Replacing Docker with VSCode Tasks

Recently, I've worked on a project that used multiple microservice-like repositories e.g., app-frontend, app-backend, app-service-1, app-service-2.

I always use a "master" project that contains all the repositories as submodules. Then I create a docker-compose file to allow starting all services with a simple docker compose up. This has, so far, worked perfectly. But, I never quite liked that all of the output was in a single terminal, jumbled mess of all running microservices.

So I thought why not use VSCode's Tasks for this. It turned out it works pretty well. Using a simple dev all task, I can start all services in the correct order (this includes TS watch for live reload). And best of all, the logs are seperated for each microservice.

Workspace setup

To get started with this add all seperate repostiories to a workspace.

Save your workspace file and Open Workspace settings (JSON). You'll probably see something like this:

{
	"folders": [
		{
			"path": "D:\\projects\\project\\project-backend"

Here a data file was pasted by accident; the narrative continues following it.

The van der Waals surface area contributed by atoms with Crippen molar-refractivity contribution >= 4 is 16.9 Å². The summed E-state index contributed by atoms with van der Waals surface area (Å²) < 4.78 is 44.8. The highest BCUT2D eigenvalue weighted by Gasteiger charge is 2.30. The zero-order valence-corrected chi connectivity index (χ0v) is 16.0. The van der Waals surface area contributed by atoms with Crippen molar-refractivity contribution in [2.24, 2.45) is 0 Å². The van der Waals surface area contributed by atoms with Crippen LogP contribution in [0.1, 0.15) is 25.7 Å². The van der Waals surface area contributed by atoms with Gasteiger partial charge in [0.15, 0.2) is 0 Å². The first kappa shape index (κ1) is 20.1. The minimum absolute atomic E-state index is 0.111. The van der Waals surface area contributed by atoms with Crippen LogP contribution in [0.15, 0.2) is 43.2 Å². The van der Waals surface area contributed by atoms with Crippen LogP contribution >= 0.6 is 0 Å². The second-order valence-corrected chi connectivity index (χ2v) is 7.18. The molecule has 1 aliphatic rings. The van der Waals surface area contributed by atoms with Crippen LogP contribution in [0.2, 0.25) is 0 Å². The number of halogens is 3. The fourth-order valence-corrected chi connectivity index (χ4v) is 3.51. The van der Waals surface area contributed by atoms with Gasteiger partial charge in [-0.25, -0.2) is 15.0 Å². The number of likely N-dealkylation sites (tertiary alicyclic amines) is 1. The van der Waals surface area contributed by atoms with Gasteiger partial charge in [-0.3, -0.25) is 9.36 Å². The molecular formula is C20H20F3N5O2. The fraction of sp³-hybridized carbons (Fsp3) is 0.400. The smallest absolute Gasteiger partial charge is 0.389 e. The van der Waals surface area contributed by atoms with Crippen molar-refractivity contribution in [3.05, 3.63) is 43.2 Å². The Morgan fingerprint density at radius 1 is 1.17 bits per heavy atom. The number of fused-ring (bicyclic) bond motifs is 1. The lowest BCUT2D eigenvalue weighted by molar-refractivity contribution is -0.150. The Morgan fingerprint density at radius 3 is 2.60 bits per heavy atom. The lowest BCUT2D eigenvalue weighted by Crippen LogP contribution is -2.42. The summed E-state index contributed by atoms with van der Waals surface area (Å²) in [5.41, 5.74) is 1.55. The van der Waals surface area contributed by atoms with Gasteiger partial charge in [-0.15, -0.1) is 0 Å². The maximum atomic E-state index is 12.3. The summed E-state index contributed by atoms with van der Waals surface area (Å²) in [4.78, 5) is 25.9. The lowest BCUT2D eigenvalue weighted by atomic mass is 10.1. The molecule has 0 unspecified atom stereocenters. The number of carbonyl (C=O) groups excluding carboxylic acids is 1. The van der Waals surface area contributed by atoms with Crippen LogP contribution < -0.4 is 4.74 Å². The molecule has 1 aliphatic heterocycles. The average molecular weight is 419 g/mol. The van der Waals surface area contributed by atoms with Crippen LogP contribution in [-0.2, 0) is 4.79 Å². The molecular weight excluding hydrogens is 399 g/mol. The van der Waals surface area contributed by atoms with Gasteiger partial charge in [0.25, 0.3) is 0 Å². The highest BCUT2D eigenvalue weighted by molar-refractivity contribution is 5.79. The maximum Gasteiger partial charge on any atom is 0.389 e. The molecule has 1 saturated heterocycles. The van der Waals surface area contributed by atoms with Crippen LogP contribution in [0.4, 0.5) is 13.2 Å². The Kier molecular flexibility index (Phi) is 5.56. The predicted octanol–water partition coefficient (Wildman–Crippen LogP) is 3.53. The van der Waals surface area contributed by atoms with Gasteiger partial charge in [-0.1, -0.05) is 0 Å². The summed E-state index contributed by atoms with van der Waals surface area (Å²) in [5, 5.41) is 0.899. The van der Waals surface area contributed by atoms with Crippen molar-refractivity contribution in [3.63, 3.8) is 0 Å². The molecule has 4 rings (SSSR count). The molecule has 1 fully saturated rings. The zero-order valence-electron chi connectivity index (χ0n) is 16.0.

},
		{
			"path": "D:\\projects\\project\\project-frontend"
		}
	],
	"settings": {}
}

Here I added two projects named project-backend, project-frontend. These are cloned repositories on my PC. Now they're empty, but let's pretend each one includes a TypeScript NodeJS project that has a npm start command.

Tasks

Since we have two projects, each one will need two tasks. One for tsc-watch and another for npm start. On top of a main helper task that will start all of the relevant tasks.

This is the boilerplate I usually write:

{
	"label": "Watch frontend",
    "type": "shell",
    "args": ["-w", "-p", "."],
    "options": {
    	"cwd": "..\\project-frontend"
    },
    "isBackground": true,
    "command": "tsc",
    "problemMatcher": "$tsc-watch"
},
{
    "label": "Dev frontend",
    "type": "shell",
    "options": {
    	"cwd": "..\\project-frontend"
    },
    "dependsOn": ["Watch frontend"],
    "command": "npm start",
    "problemMatcher": []
},

If you're not using TypeScript (or hot-reload for that matter) the Watch task isn't really needed.

Each batch of tasks uses dependsOn to start the watch task before running the app. For example, Dev frontend depends on Watch frontend, only after TS has recompiled will the app start with npm start.

The final task acts as a helper task, to avoid manually starting lots of tasks everytime:

{
	"label": "Dev all",
	"dependsOn": ["Dev frontend", "Dev backend"],
	"problemMatcher": []
}

Done

That's all that you really need. Just starting the Dev all task will now automatically also start tsc-watch for all projects as well as run npm start on each one.

Here's a full workspace example: https://pastebin.com/sVsdtSHr.